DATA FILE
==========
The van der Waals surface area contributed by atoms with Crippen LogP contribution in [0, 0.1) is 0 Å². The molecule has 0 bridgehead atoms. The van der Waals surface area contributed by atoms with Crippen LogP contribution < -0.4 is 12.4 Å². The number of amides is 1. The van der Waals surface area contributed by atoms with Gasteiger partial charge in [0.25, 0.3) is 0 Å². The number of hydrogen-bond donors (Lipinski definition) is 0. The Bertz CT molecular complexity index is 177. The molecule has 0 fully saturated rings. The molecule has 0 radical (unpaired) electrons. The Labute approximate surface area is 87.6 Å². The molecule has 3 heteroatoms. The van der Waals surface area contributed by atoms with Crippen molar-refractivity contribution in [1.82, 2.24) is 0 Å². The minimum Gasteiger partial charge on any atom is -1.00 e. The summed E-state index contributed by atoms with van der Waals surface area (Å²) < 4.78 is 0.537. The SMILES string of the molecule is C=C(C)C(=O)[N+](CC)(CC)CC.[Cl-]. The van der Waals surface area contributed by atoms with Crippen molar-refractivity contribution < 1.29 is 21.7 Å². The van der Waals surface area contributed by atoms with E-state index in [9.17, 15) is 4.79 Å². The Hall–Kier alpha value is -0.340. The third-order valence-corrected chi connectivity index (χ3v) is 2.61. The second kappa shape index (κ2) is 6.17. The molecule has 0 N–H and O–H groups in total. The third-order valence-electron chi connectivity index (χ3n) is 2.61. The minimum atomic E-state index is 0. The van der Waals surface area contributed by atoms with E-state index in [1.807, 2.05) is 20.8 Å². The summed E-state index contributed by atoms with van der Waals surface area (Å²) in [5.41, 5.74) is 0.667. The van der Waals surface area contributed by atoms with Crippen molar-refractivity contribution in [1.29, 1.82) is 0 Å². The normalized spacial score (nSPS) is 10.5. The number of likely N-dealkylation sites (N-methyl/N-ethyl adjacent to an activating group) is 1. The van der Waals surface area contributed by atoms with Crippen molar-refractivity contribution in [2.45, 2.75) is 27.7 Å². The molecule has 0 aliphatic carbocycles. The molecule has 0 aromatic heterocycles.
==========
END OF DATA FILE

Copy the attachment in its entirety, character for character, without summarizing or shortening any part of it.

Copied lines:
The van der Waals surface area contributed by atoms with Crippen LogP contribution in [0, 0.1) is 0 Å². The molecule has 0 bridgehead atoms. The van der Waals surface area contributed by atoms with Crippen LogP contribution < -0.4 is 12.4 Å². The number of amides is 1. The van der Waals surface area contributed by atoms with Gasteiger partial charge in [0.25, 0.3) is 0 Å². The number of hydrogen-bond donors (Lipinski definition) is 0. The Bertz CT molecular complexity index is 177. The molecule has 0 fully saturated rings. The molecule has 0 radical (unpaired) electrons. The Labute approximate surface area is 87.6 Å². The molecule has 3 heteroatoms. The van der Waals surface area contributed by atoms with Crippen molar-refractivity contribution in [1.82, 2.24) is 0 Å². The minimum Gasteiger partial charge on any atom is -1.00 e. The summed E-state index contributed by atoms with van der Waals surface area (Å²) < 4.78 is 0.537. The SMILES string of the molecule is C=C(C)C(=O)[N+](CC)(CC)CC.[Cl-]. The van der Waals surface area contributed by atoms with Crippen molar-refractivity contribution < 1.29 is 21.7 Å². The van der Waals surface area contributed by atoms with E-state index in [9.17, 15) is 4.79 Å². The Hall–Kier alpha value is -0.340. The third-order valence-corrected chi connectivity index (χ3v) is 2.61. The second kappa shape index (κ2) is 6.17. The molecule has 0 N–H and O–H groups in total. The third-order valence-electron chi connectivity index (χ3n) is 2.61. The minimum atomic E-state index is 0. The van der Waals surface area contributed by atoms with E-state index in [1.807, 2.05) is 20.8 Å². The summed E-state index contributed by atoms with van der Waals surface area (Å²) in [5.41, 5.74) is 0.667. The van der Waals surface area contributed by atoms with Crippen molar-refractivity contribution in [1.29, 1.82) is 0 Å². The normalized spacial score (nSPS) is 10.5. The number of likely N-dealkylation sites (N-methyl/N-ethyl adjacent to an activating group) is 1. The van der Waals surface area contributed by atoms with Crippen molar-refractivity contribution in [2.45, 2.75) is 27.7 Å². The molecule has 0 aliphatic carbocycles. The molecule has 0 aromatic heterocycles.